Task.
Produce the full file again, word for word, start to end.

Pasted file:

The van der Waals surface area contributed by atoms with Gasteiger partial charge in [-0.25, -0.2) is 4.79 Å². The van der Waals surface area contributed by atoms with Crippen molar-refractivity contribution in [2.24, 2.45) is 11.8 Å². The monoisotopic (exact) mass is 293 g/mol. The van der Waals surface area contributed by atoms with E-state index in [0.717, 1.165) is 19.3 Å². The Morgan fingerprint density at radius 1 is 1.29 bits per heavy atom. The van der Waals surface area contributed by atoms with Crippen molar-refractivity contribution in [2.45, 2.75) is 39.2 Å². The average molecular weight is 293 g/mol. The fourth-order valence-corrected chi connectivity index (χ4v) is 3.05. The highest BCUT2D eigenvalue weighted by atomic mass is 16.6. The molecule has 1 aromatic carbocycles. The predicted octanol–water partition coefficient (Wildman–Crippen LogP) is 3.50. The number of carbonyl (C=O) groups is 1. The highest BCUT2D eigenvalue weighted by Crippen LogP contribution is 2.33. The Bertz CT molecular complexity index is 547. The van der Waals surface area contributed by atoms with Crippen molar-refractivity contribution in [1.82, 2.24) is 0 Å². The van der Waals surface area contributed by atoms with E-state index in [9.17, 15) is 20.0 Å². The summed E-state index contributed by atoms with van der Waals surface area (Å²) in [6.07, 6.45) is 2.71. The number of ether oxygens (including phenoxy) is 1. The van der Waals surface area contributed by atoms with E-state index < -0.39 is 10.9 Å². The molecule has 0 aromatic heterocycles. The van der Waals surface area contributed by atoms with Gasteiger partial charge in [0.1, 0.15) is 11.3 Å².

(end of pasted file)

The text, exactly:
The van der Waals surface area contributed by atoms with Gasteiger partial charge in [-0.25, -0.2) is 4.79 Å². The van der Waals surface area contributed by atoms with Crippen molar-refractivity contribution in [2.24, 2.45) is 11.8 Å². The monoisotopic (exact) mass is 293 g/mol. The van der Waals surface area contributed by atoms with E-state index in [0.717, 1.165) is 19.3 Å². The Morgan fingerprint density at radius 1 is 1.29 bits per heavy atom. The van der Waals surface area contributed by atoms with Crippen molar-refractivity contribution in [2.45, 2.75) is 39.2 Å². The average molecular weight is 293 g/mol. The fourth-order valence-corrected chi connectivity index (χ4v) is 3.05. The highest BCUT2D eigenvalue weighted by atomic mass is 16.6. The molecule has 1 aromatic carbocycles. The predicted octanol–water partition coefficient (Wildman–Crippen LogP) is 3.50. The number of carbonyl (C=O) groups is 1. The highest BCUT2D eigenvalue weighted by Crippen LogP contribution is 2.33. The Bertz CT molecular complexity index is 547. The van der Waals surface area contributed by atoms with Crippen molar-refractivity contribution in [1.82, 2.24) is 0 Å². The van der Waals surface area contributed by atoms with E-state index in [9.17, 15) is 20.0 Å². The summed E-state index contributed by atoms with van der Waals surface area (Å²) in [6.07, 6.45) is 2.71. The number of ether oxygens (including phenoxy) is 1. The van der Waals surface area contributed by atoms with E-state index < -0.39 is 10.9 Å². The molecule has 0 aromatic heterocycles. The van der Waals surface area contributed by atoms with Gasteiger partial charge in [0.1, 0.15) is 11.3 Å².